Car No. 16, Robin Eyre-Maunsell and Norman Henderson – who were in trouble in Section 2 at Hughie‘s Bridge – were forced out with a broken driveshaft at Glen Needles.  At 3.44 a.m., car No. 73, the Hillman Imp of Barry Tinsdale and Jock Winchip (Chess Valley MC) was reported in trouble at the Druidale “bumps”.  The Imp stopped briefly, but re-started and was later reported to be proceeding at normal pace.

With eight stages completed the leading positions were: Clark (155), Sclater (189), Huyton (219), Boyd (241), Fidler (244) and Dawson (246).

More news of car No. 16-the Sunbeam Imp of Robin Eyre-Maunsell and Norman Henderson. A 4.l5 a.m. report from Foxdale stated that they had got going again, but “would miss some sections.” Quite an eventful night!

Unofficial leaders after ten stages were: Clark (194), Huyton (273), Fidler (305), Boyd (307) and Dawson (362).

Roger Clark and Henry Liddon leave the start ramp into the fast tests of the Manx.

First crew to finish Saturday mornings run were, Roger Clark and Henry Liddon — the unofficial leaders. Navigator Liddon reported a “pretty uneventful” run. “It went smoothly,” he said, “but it was a but unnerving to see Sclater’s car when I passed it.”  Roger’s service crew began changing tyres almost as soon as the Escort; came to rest opposite the Sefton Hotel.

Meanwhile, just along the Promenade by the War Memorial, another early arrival – the Mini Cooper S of Mervyn Johnston and Austin Frazer — was undergoing running repairs.  Volunteers were summoned to tip it quickly on to its side while the service mechanics got to grips with the “works.”

Local man John Huyton finished the night section looking grim. And for good reason: his prospects of finishing, despite doing so well in the “leaderboard” were not so hot.  He reported: “The ‘diff’ is rattling like blazes and the dynamo has packed up.”

Now came news of another retirement on the Balladoole stage. Bertie Fisher, of Enniskillen M.C., went out with gearbox trouble in his Mini Cooper, and arrangements were made for a tow.  And was this further trouble at Malew vicarage?  David Smith’s car (No. 20) was found parked in the entrance to the vicarage, near Cross Four Ways.

No. 73, Barry Tinsdale (Chess Valley M.C.) found himself out of petrol at the start of the Ballanank stage – but telephone messages to the Eairy Filling Station solved that little problem.

By now shrewd observers noted that Roger Clark and Henry Liddon in their Ford Escort were really setting a scorching standard.  On Stage 3 – Ballaglass – they went through without incurring any penalties whatsoever, and then again on Stage 5 – Snaefell – they had another clear run . . . the best record of the night.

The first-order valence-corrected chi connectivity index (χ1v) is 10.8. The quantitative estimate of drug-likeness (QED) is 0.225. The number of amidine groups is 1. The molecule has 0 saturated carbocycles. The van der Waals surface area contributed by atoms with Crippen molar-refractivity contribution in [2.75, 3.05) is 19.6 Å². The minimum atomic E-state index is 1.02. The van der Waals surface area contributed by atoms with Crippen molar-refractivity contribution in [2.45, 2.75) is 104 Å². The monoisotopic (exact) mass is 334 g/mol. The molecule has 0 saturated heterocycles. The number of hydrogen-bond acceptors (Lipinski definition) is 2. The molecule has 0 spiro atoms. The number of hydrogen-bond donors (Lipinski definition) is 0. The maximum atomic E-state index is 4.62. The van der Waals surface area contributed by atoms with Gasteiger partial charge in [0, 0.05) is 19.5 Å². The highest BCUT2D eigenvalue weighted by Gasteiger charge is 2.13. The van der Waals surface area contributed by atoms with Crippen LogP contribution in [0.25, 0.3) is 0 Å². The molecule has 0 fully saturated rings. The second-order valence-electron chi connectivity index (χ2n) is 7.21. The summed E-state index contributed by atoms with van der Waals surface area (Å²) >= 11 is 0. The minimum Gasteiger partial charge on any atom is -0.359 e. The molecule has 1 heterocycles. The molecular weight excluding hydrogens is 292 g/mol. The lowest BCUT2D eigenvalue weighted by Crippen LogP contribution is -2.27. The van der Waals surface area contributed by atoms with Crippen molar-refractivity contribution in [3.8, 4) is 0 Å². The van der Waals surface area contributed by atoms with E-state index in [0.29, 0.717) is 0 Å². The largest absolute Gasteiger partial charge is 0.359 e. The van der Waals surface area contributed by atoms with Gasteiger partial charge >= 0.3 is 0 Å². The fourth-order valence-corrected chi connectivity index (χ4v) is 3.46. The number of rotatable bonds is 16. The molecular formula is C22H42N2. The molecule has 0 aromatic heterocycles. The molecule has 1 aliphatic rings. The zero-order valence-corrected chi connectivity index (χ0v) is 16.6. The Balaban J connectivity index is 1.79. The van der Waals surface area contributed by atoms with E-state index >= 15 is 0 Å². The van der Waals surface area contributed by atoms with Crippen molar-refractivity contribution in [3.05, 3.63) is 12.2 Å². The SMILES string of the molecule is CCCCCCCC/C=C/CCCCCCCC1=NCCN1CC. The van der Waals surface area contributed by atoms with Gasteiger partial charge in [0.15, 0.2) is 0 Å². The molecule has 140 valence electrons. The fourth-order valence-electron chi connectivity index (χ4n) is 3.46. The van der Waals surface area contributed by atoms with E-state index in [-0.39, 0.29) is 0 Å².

Two other teams managed clear runs on the Ballaglass stage, however – Adrian Boyd and Beatty Crawford (Escort TC) and Andy Dawson/Nigel Raeburn in a Chrysler Imp. All tremendous achievements!

Meanwhile, now that the night sections were ending and the finishers were going into the parc ferme until 15 minutes before the start of the day sections, it was apparent that the night had taken its toll.  Of the 69 who had started, only 55 finished, ready for the remainder of the day.

After the break for breakfast, 54 cars lined up on the seafront for the start of the day section.  This was one short of flhe expected number, for at the last moment No. 14, Jeff Churchill, decided to withdraw.

There were delays ahead of them at the outset because of difficulties with timekeepers and an erring English motorist who strayed onto the Druidale stage. But otherwise things went smoothly.

Roger Clark continued to progressively pull ahead. The first two sections added just 12 penalties to his total, whereas second man, Boyd, incurred 25 and Manxman John Huyton netted 57.  Boyd made up some of the leeway on the next three sections, but it was insignificant compared to Clark’s lead.  Clark incurred 22, 12 and 11 penalties respectively over the next three stages up to and including Druidale; Boyd incurred 22, 7, 10.

From a 409-597 lead, Clark had widened it to 466-661.  Meanwhile behind the two leaders, Huyton began to slip from the leaderboard.  Fidler put in some good performances ove the first couple of stages and swung Huyton’s 680-692 lead over him into a lead for himself of just 7 penalties – 730-737.

From behind them came news of trouble for others: No. 44, Rupert Jones, stopped in his Escort just below Tholt-y-Will – a ‘breakdown’ depriving him of finishing. Then No. 28, the “two girls”  Jill Robinson and Frances Cobb were reported off the road in their Escort 1600 on the Ronague stage.  Marshals investigated, and a 14-minute delay ensued before the car was re-started and sent on its way.

In the Brandywell section after lunch there was a moment of drama when No. 16, Robin Eyre-Maunsell spun his Sunbeam Imp at the first gate on Druidale and demolished it.  It was reported that both members of the crew were unhurt.  It was stated later that the sector marshal was to make a full written report on the crash.

The Curraghs and Ballagyr sections, number 32 and number 33 passed off without incident.  But then came a report from the sector marshal at the Ronague Hairpin that a Mini van was parked – and locked – in the road there.  Attempts were made to provide a breakdown vehicle to tow it away.  But eventually police had to break into the van to clear it from the road.  The section then started four minutes late.
It was also reported by a competitor that Mike Fisher (Lotus Cortina) had this car in a ditch at the Curraghs.  There was no danger to other drivers but all competitors were advised.

Regrettably this is all the report contained in the “Special Edition” but hopefully you enjoyed it.


1st  Roger Clark / Henry Liddon – Ford Escort RS1600 Mk1

2nd Adrian Boyd / Beatty Crawford – Ford Escort Twin Cam

3rd Roy Fidler / Barry Hughes – Ford Escort RS1600

4th John Huston / Horace Saville – Ford Cortina Lotus

5th  Mervyn Johnston / Austin Frazer – Mini Cooper S

6th  Andy Dawson / Nigel Raeburn – Hillman Imp

7th  Peter Clarke / Tony Mason – Ford Escort RS1600 Mk1

8th  Hugh O’Brien / Tommy McAloon – Ford Escort Twin Cam

9th  John Dodsworth / Chris Kennaugh – Ford Escort Twin Cam

10th  Martin Clark / Clive Plummer – Ford Escort Twin Cam

Mervyn Johnston and Austin Frazer kept a cool head and ended up in 5th place overall.